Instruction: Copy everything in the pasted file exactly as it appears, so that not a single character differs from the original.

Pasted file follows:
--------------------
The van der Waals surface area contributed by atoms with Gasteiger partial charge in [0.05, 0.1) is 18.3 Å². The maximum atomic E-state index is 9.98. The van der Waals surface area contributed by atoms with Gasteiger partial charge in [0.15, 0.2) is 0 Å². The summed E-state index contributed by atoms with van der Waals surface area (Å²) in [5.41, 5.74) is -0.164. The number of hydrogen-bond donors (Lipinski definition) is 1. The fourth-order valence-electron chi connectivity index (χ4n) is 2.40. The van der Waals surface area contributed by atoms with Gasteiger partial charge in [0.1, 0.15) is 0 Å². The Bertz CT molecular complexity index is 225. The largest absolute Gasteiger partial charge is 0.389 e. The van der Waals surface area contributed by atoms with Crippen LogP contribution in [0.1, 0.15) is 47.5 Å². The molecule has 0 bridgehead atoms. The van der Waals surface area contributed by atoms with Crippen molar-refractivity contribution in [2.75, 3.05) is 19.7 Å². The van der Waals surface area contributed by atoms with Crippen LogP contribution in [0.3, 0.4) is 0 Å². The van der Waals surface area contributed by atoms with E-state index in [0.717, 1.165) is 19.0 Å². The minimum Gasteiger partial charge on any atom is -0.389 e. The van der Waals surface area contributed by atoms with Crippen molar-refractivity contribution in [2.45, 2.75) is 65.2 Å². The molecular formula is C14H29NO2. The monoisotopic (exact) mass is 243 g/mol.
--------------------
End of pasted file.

The van der Waals surface area contributed by atoms with Gasteiger partial charge in [0.05, 0.1) is 18.3 Å². The maximum atomic E-state index is 9.98. The van der Waals surface area contributed by atoms with Gasteiger partial charge in [0.15, 0.2) is 0 Å². The summed E-state index contributed by atoms with van der Waals surface area (Å²) in [5.41, 5.74) is -0.164. The number of hydrogen-bond donors (Lipinski definition) is 1. The fourth-order valence-electron chi connectivity index (χ4n) is 2.40. The van der Waals surface area contributed by atoms with Gasteiger partial charge in [0.1, 0.15) is 0 Å². The Bertz CT molecular complexity index is 225. The largest absolute Gasteiger partial charge is 0.389 e. The van der Waals surface area contributed by atoms with Crippen LogP contribution in [0.1, 0.15) is 47.5 Å². The molecule has 0 bridgehead atoms. The van der Waals surface area contributed by atoms with Crippen molar-refractivity contribution in [2.75, 3.05) is 19.7 Å². The van der Waals surface area contributed by atoms with Crippen LogP contribution in [0.3, 0.4) is 0 Å². The van der Waals surface area contributed by atoms with E-state index in [0.717, 1.165) is 19.0 Å². The minimum Gasteiger partial charge on any atom is -0.389 e. The van der Waals surface area contributed by atoms with Crippen molar-refractivity contribution in [2.45, 2.75) is 65.2 Å². The molecular formula is C14H29NO2. The monoisotopic (exact) mass is 243 g/mol.